Marc, in our last blog post, wrote about spending eight months without listening to much in the way of music, at least, new music.
I've been lucky enough to have avoided this, but I've found something else happening to me since taking up musicianship on a "serious amateur" basis.
Until I started in Moss & Jones, although music was a huge part of my life (in terms of hearing the stuff; I rarely walked anywhere or got on a train or 'bus without my walkman/CDman/iPod/iPhone on) I rarely sought out new music; it kind of found me. I'd hear a song on the radio I liked and buy it; someone would recommend an album and I'd log into iTunes to download it; an artist I already liked would release an album and... well, you get the picture.
Also until I started in Moss & Jones, I never really thought about how the music made it from the band/musician/orchestra/soloist to my speakers. I suppose if I'd ever been asked I would have just guessed that they played a song, and someone pointed a microphone, and that was what happened. I never really paid much attention to arrangements and dynamics either; in fact, despite even having played the violin in an orchestra, so being well aware of how many different instruments can be involved in a piece of music, and how they can be introduced one by one, played at different times and so on... I never made the leap from that, to thinking of a composer, sitting down and adding all the parts together, arranging and slicing and making harmonies and so on.
I heard the music, but I never really listened.
Then I started going to open mic nights. In fact, this was pre-Moss & Jones; I'd been going to poetry open mics off and on since I was about 19 and reading my own work, but it was only when I met someone who convinced me my singing voice wasn't that awful (the Jones of Moss & Jones, in fact) that I learned some unaccompanied folk songs and sang them live instead. Obviously, in order to learn songs I had to find them and listen to them, and so began my interest in folk music, folk singers and folk bands, which expanded as time went on. My knowledge of folk started as being dimly aware that there was a bit more to it than Steeleye Span's version of Gaudete, to looking up Roud and Child Ballad numbers for songs, knowing the difference between a jig and a reel, and boring people to tears by telling them how the instrument most people associate with 'folk' (the acoustic guitar) is actually a relatively new addition, historically speaking. The more I learn about folk music, the more I realise I don't know, too, which is a heady mixture of thrilling and disconcerting.
Of course, nothing gets you a knowledge of the grass roots local music scene faster than 'touring' the local open mic nights and as such I started listening to many more local musicians than I ever had in my life. I started attending more and more gigs, and not epic sold-out arena gigs but small gigs by musicians that were well-known locally but barely heard of elsewhere. I discovered music via Soundcloud and Bandcamp which didn't have a hope of making it into the top 40 (or the top 200) but suited my tastes down to the ground.
But as time went on, something else started to happen too. The more I started to write music for Moss & Jones, and certainly after we visited Catalyst Studios for the first time, the more I started to notice what other people were doing in their music. I could no longer just hear a piece of music; I listened, too. I heard the arrangements in addition to the notes; it was like I had some kind aural equivalent of x-ray vision, where I could not only hear the flesh of the tune but also the skeleton it hung from. I was listening to the strings, for example, but also the point where they came in, how one violin would come in first, then another, then another in harmony, and so on, and where they'd leave, either suddenly, or one by one. I'd feel excitedly jarred by a surprising chord progression, and wonder what the musician had done. I'd get ideas; often for ways I could change or add to our own songs, but sometimes things I definitely didn't want us to do, too.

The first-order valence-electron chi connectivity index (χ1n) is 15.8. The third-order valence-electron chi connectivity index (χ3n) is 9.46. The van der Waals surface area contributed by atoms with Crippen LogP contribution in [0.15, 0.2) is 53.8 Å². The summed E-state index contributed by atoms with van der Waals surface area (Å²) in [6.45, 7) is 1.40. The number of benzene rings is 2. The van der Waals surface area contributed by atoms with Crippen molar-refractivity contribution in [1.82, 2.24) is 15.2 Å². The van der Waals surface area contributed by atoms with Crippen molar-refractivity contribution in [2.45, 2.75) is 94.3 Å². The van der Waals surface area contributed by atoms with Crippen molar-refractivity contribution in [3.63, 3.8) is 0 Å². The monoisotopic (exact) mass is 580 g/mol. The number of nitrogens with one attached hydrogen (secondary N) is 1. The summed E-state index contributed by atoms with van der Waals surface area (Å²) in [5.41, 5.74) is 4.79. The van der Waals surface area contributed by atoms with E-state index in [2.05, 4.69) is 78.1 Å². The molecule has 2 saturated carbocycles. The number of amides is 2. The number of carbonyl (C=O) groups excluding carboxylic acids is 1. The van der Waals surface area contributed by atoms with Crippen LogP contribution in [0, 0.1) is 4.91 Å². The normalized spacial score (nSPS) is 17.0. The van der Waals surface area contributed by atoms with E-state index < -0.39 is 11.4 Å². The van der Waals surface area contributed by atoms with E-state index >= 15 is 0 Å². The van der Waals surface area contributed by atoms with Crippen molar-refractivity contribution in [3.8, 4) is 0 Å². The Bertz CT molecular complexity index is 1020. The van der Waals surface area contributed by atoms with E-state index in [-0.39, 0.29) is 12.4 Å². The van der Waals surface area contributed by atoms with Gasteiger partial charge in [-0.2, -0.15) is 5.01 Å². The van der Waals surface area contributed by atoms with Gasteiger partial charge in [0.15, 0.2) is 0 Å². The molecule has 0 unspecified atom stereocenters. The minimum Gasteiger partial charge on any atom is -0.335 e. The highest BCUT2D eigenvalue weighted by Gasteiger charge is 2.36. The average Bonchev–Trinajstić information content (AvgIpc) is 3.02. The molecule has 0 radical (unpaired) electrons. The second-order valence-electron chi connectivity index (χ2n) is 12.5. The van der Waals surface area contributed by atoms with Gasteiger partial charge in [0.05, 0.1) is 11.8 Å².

At gigs, not only would I be enjoying the gig and the stagecraft - I'd also be learning. I'd see how they got the audience involved at a certain point, and would turn to Marc and say, "we should do that", or occasionally, "we don't do that... do we?"
And it is still like that, now. I cannot listen to a piece of music without an ear to how it's been put together, and I can't go to a gig without applying it to our gigs; even if the genre is vastly different to our own. Even listening to the trance music I danced to in my early twenties, I analyse how it builds up and think of how that could be applied to a song or two of ours, for example, and there has been more than one occasion on which I've been listening to an indie tune I loved in my youth and thought "this should really be shorter. The last minute is just filler. Let's not do that with our songs". At the same time as I've fallen more deeply in love with music, I've also become a little more critical too.
But for all this, my love of music is never spent. It's just that I seem to be enjoying it in a far more analytical way than I ever did previously. I've even looked a little into the neuroscience and philosophy behind music; never too old to learn! Although I can no longer just hear and enjoy music without thinking about it, I certainly appreciate it an awful lot more, and am in awe of musicians even more than ever. I realise that "left brain versus right brain" is a false dichotomy, but for illustrative purposes, it would be fair to say, I'm listening now much more with my left ear.